It had a longer waiting-list than Eton! All those folk wanting to be on telly with their feather-boas! All a bit too much like Songs-of-Praise in that respect - apart from the feathers!
It was all a silly confection, of course. The cringe-making, polysyallabic babble of Leonard Sachs was probably a distorted memory of Mr Interlocutor of unlamented minstrel-show days. Anyway the City Varieties in Leeds was a strip-club when it wasn't hosting the BBC fantasy of Good Old Days! :rofl:
That was my father, my mother on the other hand is more of a 'Not Only But Also' sort of a girl. It was through her that as a kid I was allowed to watch 'Not The Nine O'Clock News', and repeats of 'Monty Python' which my father thought was the beginning of the end of decent society.
They were united though by a disbelief in 'The Good Old Days'.
When I was a kid, The Good Old Days seemed incredibly boring, and this was when it had been on for decades. But watching these repeats is weirdly addictive, and I now see the appeal of, say, Ted Durante (dad of Jay Aston) and his comedy strongman act or Bernard Cribbins delivering a perfectly timed suggestive monologue. Danny La Rue remains a mystery to me, however. They had one of Keith Harris and Orville's first TV appearances on the other week... I'm not selling this very well, am I?
Danny La Rue wasn't particularly that talented. He was just well-connected and was famous for his costumes.
He made a huge fortune, then lost a lot of it - which meant he had to continue doing the act until he died.
Roy Hudd? It was his specialist subject on Celebrity Mastermind a couple of years ago.
What I wanted to know about TGOD was how the audience knew all the words to the songs. Seeing it now it might be because they recognised at least half of them from watching the TV show - "Oh, what a beauty! I've never seen one as big as that before!" has been performed about five times on the repeats this year!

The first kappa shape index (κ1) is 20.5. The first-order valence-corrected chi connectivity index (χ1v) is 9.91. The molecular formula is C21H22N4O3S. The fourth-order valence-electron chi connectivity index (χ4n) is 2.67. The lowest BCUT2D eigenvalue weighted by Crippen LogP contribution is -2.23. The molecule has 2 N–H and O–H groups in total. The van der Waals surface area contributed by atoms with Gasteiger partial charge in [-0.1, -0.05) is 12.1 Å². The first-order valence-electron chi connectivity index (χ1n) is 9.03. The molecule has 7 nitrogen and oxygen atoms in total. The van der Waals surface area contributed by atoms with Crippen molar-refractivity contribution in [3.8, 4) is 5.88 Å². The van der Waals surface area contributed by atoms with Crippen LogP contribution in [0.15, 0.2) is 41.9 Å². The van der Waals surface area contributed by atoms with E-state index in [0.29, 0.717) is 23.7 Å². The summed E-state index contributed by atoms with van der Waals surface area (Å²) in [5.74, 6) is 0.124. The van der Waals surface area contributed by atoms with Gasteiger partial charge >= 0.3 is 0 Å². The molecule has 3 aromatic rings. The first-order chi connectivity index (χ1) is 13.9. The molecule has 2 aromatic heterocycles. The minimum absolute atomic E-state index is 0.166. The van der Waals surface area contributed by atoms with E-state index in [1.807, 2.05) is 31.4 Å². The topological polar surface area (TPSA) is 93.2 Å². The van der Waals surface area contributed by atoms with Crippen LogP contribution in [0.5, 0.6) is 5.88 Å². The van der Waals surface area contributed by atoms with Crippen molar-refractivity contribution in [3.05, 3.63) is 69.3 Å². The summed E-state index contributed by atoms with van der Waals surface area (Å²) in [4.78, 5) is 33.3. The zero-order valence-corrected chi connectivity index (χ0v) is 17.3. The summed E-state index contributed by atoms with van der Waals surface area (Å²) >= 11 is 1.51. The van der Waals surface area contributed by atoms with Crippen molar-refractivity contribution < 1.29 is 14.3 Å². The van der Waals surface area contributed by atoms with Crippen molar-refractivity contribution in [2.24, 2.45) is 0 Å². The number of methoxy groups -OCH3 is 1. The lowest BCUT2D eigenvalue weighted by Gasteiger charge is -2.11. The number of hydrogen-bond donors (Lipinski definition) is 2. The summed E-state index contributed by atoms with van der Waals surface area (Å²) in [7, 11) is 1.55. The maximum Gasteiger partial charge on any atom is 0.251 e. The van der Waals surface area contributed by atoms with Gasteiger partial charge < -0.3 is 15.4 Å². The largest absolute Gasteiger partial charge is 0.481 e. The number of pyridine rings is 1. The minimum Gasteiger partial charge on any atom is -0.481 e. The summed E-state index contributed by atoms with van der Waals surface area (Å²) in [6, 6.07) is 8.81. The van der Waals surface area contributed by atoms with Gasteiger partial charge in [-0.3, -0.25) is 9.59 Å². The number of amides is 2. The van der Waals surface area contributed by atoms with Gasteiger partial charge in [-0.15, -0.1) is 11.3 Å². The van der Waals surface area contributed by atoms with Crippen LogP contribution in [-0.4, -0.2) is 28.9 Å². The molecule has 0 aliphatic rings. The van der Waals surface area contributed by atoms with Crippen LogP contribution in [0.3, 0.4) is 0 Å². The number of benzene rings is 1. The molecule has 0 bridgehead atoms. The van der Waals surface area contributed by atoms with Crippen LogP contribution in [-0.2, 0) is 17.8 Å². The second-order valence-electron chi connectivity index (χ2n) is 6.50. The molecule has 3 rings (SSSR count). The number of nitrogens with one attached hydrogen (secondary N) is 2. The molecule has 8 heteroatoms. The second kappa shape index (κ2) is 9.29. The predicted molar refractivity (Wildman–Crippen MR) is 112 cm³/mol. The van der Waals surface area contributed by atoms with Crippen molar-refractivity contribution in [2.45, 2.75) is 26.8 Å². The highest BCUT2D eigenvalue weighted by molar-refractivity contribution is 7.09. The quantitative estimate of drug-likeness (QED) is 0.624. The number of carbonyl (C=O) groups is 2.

I used to work in a care home which had framed front pages of sheet music on display. They were from music hall songs, mostly humorous, the majority of which I didn't recognise; but they looked like great fun. They were all beautifully illustrated. One was of a man who needed a haircut. People were following him in the street and mocking him.
Before I left I photographed them with my old phone so if I can find the pictures I could post them.
Their TGOD episode was on tonight and they were by far the best thing on it (though Cardew "The Cad" Robinson raised a few titters and Patricia Bredin, the first UK Eurovision Song Contest entrant, had an impressive set of pipes), it was fascinating to see how fully formed the act was even back then - the interplay, the asides, the interruptions, and of course how much the audience loved it all. Plus Eric had hair!
To be fair, I'm not sure that the crib sheets weren't always a part of the culture - my dad had a couple of ancient music hall flyers which had lyrics written on them; I suppose, back in the heyday of the music halls, the only way to disseminate the words of a brand new song were to print them.
His pantos were infamous though - back in the day, a pantomime would have a speciality act (rather than a burnt out TV celebrity) inserted somewhere in the story . Roy Hudd, being a traditionalist, would do the same - problem being that, if he liked the act, he'd keep a version of it in the following year...along with the new one. Over time the cumulative result being pantomimes which went on about as long as the entire bloody Ring Cycle.
I did some work at Sadlers Wells not long after Christmas - I was going to say a few years ago, but it's probably longer than I consider comfortable to recall in detail. When we turned up the local crew looked absolutely battered.
The Boy I Love is up in the Gallery, Down at the Old Bull & Bush, Daisy, Daisy, etc etc. They turned up in every bleeding episode! No massive crib-sheet needed, to be honest.
I have stacks of original hand-coloured, sheet-music from the period and would have relished a proper exploration of the era. It was much livelier than those dreary TGOD shows. My examples were top-of-the-range "artistes" and very respectable but I opened a box of Music Hall songs in Manchester Library a few months ago which made me blush! :rofl: